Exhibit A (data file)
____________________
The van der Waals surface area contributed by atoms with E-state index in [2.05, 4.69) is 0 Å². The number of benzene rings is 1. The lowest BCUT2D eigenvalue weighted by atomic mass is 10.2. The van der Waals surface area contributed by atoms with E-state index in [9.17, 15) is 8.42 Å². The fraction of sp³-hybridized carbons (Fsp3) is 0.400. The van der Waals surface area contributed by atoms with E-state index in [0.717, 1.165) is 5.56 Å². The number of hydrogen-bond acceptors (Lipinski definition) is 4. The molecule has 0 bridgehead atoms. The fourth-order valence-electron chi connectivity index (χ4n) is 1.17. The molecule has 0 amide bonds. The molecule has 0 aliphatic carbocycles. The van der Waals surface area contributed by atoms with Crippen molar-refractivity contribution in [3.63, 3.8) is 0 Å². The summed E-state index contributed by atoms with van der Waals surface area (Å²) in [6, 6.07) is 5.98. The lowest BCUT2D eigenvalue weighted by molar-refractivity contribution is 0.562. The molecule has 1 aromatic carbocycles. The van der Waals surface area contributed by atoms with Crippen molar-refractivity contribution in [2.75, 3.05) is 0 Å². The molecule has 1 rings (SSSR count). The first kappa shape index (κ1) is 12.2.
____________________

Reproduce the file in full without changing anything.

The van der Waals surface area contributed by atoms with E-state index in [2.05, 4.69) is 0 Å². The number of benzene rings is 1. The lowest BCUT2D eigenvalue weighted by atomic mass is 10.2. The van der Waals surface area contributed by atoms with E-state index in [9.17, 15) is 8.42 Å². The fraction of sp³-hybridized carbons (Fsp3) is 0.400. The van der Waals surface area contributed by atoms with E-state index in [0.717, 1.165) is 5.56 Å². The number of hydrogen-bond acceptors (Lipinski definition) is 4. The molecule has 0 bridgehead atoms. The fourth-order valence-electron chi connectivity index (χ4n) is 1.17. The molecule has 0 amide bonds. The molecule has 0 aliphatic carbocycles. The van der Waals surface area contributed by atoms with Crippen molar-refractivity contribution in [3.63, 3.8) is 0 Å². The summed E-state index contributed by atoms with van der Waals surface area (Å²) in [6, 6.07) is 5.98. The lowest BCUT2D eigenvalue weighted by molar-refractivity contribution is 0.562. The molecule has 1 aromatic carbocycles. The van der Waals surface area contributed by atoms with Crippen molar-refractivity contribution in [2.75, 3.05) is 0 Å². The molecule has 1 rings (SSSR count). The first kappa shape index (κ1) is 12.2.